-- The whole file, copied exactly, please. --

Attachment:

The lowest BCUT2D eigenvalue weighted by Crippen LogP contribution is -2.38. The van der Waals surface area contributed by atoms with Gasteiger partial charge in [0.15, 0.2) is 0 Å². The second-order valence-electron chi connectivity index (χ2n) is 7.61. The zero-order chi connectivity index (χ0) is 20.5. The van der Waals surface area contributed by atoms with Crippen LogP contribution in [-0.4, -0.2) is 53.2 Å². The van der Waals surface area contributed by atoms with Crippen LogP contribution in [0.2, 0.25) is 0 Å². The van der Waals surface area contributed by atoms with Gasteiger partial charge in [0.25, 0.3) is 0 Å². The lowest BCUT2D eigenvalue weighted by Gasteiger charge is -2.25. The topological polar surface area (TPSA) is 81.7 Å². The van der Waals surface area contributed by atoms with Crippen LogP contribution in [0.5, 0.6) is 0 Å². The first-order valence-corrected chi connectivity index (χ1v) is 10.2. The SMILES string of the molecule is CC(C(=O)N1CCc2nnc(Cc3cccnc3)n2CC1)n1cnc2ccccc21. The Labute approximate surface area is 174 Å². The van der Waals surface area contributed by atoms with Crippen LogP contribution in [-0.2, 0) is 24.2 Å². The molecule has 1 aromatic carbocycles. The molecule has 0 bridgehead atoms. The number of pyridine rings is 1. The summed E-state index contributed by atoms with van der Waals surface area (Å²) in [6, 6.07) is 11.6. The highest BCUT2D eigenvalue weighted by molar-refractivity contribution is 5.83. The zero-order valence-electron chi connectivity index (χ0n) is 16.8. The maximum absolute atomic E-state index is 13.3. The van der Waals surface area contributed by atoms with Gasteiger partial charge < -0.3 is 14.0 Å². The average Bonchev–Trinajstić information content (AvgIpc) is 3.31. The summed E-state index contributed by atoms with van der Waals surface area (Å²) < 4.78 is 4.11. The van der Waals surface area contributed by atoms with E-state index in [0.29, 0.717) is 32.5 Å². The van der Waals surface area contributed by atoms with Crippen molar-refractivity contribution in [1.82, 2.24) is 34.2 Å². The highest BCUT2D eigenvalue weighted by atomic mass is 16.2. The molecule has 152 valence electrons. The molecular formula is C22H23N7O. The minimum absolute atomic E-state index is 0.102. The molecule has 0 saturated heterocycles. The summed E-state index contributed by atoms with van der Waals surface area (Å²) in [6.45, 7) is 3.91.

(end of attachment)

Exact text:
The lowest BCUT2D eigenvalue weighted by Crippen LogP contribution is -2.38. The van der Waals surface area contributed by atoms with Gasteiger partial charge in [0.15, 0.2) is 0 Å². The second-order valence-electron chi connectivity index (χ2n) is 7.61. The zero-order chi connectivity index (χ0) is 20.5. The van der Waals surface area contributed by atoms with Crippen LogP contribution in [-0.4, -0.2) is 53.2 Å². The van der Waals surface area contributed by atoms with Crippen LogP contribution in [0.2, 0.25) is 0 Å². The van der Waals surface area contributed by atoms with Gasteiger partial charge in [0.25, 0.3) is 0 Å². The lowest BCUT2D eigenvalue weighted by Gasteiger charge is -2.25. The topological polar surface area (TPSA) is 81.7 Å². The van der Waals surface area contributed by atoms with Crippen LogP contribution in [0.5, 0.6) is 0 Å². The first-order valence-corrected chi connectivity index (χ1v) is 10.2. The SMILES string of the molecule is CC(C(=O)N1CCc2nnc(Cc3cccnc3)n2CC1)n1cnc2ccccc21. The Labute approximate surface area is 174 Å². The van der Waals surface area contributed by atoms with Crippen LogP contribution in [-0.2, 0) is 24.2 Å². The molecule has 1 aromatic carbocycles. The molecule has 0 bridgehead atoms. The number of pyridine rings is 1. The summed E-state index contributed by atoms with van der Waals surface area (Å²) in [6, 6.07) is 11.6. The highest BCUT2D eigenvalue weighted by molar-refractivity contribution is 5.83. The zero-order valence-electron chi connectivity index (χ0n) is 16.8. The maximum absolute atomic E-state index is 13.3. The van der Waals surface area contributed by atoms with Gasteiger partial charge < -0.3 is 14.0 Å². The average Bonchev–Trinajstić information content (AvgIpc) is 3.31. The summed E-state index contributed by atoms with van der Waals surface area (Å²) < 4.78 is 4.11. The van der Waals surface area contributed by atoms with E-state index in [0.29, 0.717) is 32.5 Å². The van der Waals surface area contributed by atoms with Crippen molar-refractivity contribution in [1.82, 2.24) is 34.2 Å². The highest BCUT2D eigenvalue weighted by atomic mass is 16.2. The molecule has 152 valence electrons. The molecular formula is C22H23N7O. The minimum absolute atomic E-state index is 0.102. The molecule has 0 saturated heterocycles. The summed E-state index contributed by atoms with van der Waals surface area (Å²) in [6.45, 7) is 3.91.